Dave and Jeanne Mooty never planned on opening up their own restaurant, but they’ve been at it now for more than a decade. As avid golfers, the husband and wife team was initially more excited about the 18-hole course when they bought the Prestwick Golf Club in 1996 and figured a small snack bar was simply a good idea. Serving snacks alongside beer and wine worked for a while, but the need for a bigger eatery quickly grew with the success of the golf course, so the Mootys built and opened the club’s restaurant in 2005. Although it’s been known by a few different names of the years, the newest—T. Morris Pub & Grill—is here to stay.
Last winter, the restaurant underwent a renovation and came out not only with an updated look but also a brand-new name and concept. Briefly closed in February for the transition, it reopened its doors in mid-March, going from Osteria to T. Morris Pub & Grill. Gone are the Italian-inspired dishes (although they saved a few special customer favorites), and in their place is a range of traditional bar fare, complete with fun Scottish and Irish twists. But while the look and feel might be new, the high-quality food, beverages and service that Woodbury residents know and love haven’t gone anywhere.
The new name and pub vibe are more in sync with the restaurant’s location on a golf course, especially given Prestwick Golf Club’s own name. T. Morris Pub & Grill is a nod to the famous Scottish golfer Tom Morris, known as Old Tom Morris. Widely recognized as one of the founders of modern golf, Morris designed Scotland’s Prestwick Golf Club where he also worked as a groundskeeper and went on to win the British Open there four times. It’s Morris’ stomping grounds from which the Woodbury course lovingly takes its name. “Prestwick is a name I stole from the old Scottish course,” Dave says. “But, I’m not planning on giving it back to them!”
After five years as Osteria, Dave and Jeanne decided it was simply time for a change at the restaurant, and they had been considering moving to a more laid-back ambiance for a while.” We had to be more casual and quicker,” Jeanne says. “A lot of golfers, after 18 holes, don’t want to have a big meal.” Osteria’s upscale feel, she and Dave realized, made some golfers feel uncomfortable, and the pub makes for a much more welcoming environment.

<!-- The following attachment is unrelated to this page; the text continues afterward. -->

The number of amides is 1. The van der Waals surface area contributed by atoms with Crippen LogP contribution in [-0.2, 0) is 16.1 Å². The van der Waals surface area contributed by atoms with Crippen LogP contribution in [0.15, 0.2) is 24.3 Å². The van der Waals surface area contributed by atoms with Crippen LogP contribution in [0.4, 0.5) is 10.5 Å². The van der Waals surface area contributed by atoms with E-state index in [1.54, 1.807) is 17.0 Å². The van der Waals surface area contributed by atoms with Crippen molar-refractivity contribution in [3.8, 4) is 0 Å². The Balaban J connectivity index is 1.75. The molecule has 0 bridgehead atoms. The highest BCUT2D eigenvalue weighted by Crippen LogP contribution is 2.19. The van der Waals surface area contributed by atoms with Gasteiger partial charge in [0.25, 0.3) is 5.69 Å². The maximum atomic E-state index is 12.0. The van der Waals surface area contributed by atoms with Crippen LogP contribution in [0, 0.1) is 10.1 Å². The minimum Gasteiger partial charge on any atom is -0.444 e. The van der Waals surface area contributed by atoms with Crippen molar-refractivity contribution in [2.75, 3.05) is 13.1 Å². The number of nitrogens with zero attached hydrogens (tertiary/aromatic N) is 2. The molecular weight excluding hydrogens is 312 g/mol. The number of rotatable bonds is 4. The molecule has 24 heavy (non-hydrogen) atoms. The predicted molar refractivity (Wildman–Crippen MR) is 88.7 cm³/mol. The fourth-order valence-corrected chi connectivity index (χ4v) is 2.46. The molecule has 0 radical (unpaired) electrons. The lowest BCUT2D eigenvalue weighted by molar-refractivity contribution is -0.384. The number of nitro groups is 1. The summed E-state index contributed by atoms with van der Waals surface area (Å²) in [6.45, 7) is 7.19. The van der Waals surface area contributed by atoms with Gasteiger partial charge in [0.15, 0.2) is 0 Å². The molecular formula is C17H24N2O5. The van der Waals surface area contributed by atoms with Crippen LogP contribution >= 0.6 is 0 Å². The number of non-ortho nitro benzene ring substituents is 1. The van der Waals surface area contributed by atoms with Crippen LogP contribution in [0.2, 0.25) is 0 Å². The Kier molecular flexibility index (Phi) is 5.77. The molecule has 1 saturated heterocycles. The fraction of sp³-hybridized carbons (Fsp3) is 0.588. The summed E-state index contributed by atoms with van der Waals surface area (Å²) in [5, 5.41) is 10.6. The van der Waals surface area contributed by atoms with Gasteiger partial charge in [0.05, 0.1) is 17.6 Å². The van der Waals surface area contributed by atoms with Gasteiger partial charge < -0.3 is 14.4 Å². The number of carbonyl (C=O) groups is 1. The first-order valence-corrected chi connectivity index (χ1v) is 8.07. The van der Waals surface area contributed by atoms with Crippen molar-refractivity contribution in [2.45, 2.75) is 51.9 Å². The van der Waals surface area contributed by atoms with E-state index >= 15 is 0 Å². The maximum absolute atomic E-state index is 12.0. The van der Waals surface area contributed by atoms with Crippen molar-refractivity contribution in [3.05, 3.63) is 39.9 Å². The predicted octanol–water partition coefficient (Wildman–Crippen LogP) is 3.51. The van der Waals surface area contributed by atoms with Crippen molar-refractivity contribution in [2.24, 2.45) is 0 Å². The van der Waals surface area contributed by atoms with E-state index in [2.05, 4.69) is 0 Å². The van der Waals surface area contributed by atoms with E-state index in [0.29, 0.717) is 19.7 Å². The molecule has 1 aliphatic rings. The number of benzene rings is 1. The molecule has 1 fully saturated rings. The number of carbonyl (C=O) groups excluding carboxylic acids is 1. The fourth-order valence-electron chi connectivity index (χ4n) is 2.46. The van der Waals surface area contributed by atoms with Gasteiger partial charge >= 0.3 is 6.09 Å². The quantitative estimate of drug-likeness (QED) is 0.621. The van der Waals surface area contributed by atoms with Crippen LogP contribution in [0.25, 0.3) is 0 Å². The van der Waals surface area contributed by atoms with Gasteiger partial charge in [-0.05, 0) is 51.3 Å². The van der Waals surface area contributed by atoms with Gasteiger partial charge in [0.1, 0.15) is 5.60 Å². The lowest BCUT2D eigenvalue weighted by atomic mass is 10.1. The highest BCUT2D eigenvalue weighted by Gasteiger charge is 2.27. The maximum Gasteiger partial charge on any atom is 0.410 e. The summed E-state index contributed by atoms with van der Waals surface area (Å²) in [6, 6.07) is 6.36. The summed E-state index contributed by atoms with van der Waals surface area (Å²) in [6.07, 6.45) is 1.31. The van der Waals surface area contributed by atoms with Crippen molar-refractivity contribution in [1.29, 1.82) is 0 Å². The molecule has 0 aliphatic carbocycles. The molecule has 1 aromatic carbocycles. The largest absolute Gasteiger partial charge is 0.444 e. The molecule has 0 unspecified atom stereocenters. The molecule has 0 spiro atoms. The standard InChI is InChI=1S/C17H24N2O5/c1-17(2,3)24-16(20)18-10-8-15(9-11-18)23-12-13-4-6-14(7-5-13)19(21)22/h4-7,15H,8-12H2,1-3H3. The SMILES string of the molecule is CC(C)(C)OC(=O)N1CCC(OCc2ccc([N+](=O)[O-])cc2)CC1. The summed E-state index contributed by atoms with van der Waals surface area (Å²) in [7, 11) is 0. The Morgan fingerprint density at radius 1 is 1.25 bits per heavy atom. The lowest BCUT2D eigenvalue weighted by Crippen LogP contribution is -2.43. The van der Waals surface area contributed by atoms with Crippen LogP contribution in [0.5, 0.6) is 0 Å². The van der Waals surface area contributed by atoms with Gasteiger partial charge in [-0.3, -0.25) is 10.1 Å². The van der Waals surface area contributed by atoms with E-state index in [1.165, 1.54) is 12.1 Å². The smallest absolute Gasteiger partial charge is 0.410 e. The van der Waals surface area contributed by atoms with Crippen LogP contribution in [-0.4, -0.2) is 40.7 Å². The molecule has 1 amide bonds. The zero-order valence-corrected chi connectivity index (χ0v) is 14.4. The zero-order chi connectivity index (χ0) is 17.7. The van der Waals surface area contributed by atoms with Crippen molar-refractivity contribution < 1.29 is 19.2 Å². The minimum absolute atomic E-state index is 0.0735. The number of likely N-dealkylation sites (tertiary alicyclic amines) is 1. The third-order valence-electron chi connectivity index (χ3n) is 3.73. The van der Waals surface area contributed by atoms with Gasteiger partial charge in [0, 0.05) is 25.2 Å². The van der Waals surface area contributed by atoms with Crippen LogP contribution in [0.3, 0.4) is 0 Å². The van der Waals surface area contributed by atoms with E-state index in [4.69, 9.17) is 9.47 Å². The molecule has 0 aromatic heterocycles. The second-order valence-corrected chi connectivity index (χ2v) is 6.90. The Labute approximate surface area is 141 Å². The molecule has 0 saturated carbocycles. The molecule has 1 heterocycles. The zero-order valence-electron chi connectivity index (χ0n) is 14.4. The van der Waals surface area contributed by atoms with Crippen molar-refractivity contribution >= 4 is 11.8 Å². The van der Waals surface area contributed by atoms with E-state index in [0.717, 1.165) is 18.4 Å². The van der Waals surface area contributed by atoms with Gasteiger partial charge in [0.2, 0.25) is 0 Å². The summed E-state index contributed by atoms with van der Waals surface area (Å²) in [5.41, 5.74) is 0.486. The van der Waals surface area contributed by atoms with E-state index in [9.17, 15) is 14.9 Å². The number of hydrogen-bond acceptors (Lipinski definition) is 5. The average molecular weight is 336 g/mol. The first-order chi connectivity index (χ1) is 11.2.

The renovation was relatively simple but has had a big impact. The wall separating the bar and dining room was moved back to create an open floor plan and additional bar seating. Televisions were added behind the bar, making it possible to catch the big game while grabbing a bite to eat. “We wanted to make it the kind of place where everybody could feel comfortable,” Dave says, and the comfy leather booths, high top tables and open, airy feel certainly make that possible. The Mootys couldn’t be more thrilled with the final results. “We’re really excited,” Jeanne says. “I think it just looks like a really comfy, fun place.”
The new menu goes hand-in-hand with the makeover. Chef Dominic McMahon joined the T. Morris team during the transition and has helped create lunch, dinner and late-night bar menus that complement the restaurant’s new casual vibe. “When you go to a pub and have a pint, or you go to the golf course and have a pint, you don’t want to sit down with a knife and fork at the bar,” McMahon says. “So, we designed this so that you can pick [the food] up and eat it with your fingers and still have a drink and a chit-chat. Instead of the formality, this is more pub friendly.”
From bar standards such as burgers, soft pretzels and nachos to classics like steak and pork chops, the menu options at T. Morris certainly run the gamut. A few Osteria favorites were preserved, so if you loved the chicken wings or fish tacos, fear not: they’re still available. Otherwise, it’s an entirely new menu, and the Mootys are proud to call it original and unique to their restaurant.
“There are a lot more creative options for the guests,” McMahon says, describing the changes. “Before, it was ‘This is what you get, like it or leave it,’ whereas with the menus now, we’ve got a colorful basis for as many different tastes as possible.” The menus are recognizable to an American audience but feature several across-the-pond favorites as well, like Scotch eggs and pub pies. “But, it’s not way too American or way too Irish,” he says. “It’s a nice, subtle balance between everything.”